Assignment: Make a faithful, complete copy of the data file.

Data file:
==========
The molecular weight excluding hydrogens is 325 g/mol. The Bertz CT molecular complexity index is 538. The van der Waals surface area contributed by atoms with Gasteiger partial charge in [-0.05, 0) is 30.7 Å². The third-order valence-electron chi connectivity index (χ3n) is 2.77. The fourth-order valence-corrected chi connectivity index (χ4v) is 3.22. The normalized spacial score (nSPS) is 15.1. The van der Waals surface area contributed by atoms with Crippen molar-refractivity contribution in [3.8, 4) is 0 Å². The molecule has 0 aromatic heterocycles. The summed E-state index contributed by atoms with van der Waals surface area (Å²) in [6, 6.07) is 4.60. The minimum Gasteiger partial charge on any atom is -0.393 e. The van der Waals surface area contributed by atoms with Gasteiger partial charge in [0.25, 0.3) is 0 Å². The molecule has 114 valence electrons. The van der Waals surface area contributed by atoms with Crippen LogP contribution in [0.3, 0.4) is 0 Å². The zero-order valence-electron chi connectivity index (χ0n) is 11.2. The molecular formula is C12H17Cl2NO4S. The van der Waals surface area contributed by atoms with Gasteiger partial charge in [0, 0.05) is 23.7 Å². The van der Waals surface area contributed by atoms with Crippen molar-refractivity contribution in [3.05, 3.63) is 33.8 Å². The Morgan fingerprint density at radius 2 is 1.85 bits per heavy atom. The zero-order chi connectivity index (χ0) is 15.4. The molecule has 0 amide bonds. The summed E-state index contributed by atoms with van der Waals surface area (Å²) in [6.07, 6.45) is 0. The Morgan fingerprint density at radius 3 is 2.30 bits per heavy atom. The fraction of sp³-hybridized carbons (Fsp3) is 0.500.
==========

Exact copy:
The molecular weight excluding hydrogens is 325 g/mol. The Bertz CT molecular complexity index is 538. The van der Waals surface area contributed by atoms with Gasteiger partial charge in [-0.05, 0) is 30.7 Å². The third-order valence-electron chi connectivity index (χ3n) is 2.77. The fourth-order valence-corrected chi connectivity index (χ4v) is 3.22. The normalized spacial score (nSPS) is 15.1. The van der Waals surface area contributed by atoms with Crippen molar-refractivity contribution in [3.8, 4) is 0 Å². The molecule has 0 aromatic heterocycles. The summed E-state index contributed by atoms with van der Waals surface area (Å²) in [6, 6.07) is 4.60. The minimum Gasteiger partial charge on any atom is -0.393 e. The van der Waals surface area contributed by atoms with Gasteiger partial charge in [0.25, 0.3) is 0 Å². The molecule has 114 valence electrons. The van der Waals surface area contributed by atoms with Crippen LogP contribution in [0.3, 0.4) is 0 Å². The zero-order valence-electron chi connectivity index (χ0n) is 11.2. The molecular formula is C12H17Cl2NO4S. The van der Waals surface area contributed by atoms with Gasteiger partial charge in [0, 0.05) is 23.7 Å². The van der Waals surface area contributed by atoms with Crippen molar-refractivity contribution in [3.05, 3.63) is 33.8 Å². The Morgan fingerprint density at radius 2 is 1.85 bits per heavy atom. The zero-order chi connectivity index (χ0) is 15.4. The molecule has 0 amide bonds. The summed E-state index contributed by atoms with van der Waals surface area (Å²) in [6.07, 6.45) is 0. The Morgan fingerprint density at radius 3 is 2.30 bits per heavy atom. The fraction of sp³-hybridized carbons (Fsp3) is 0.500.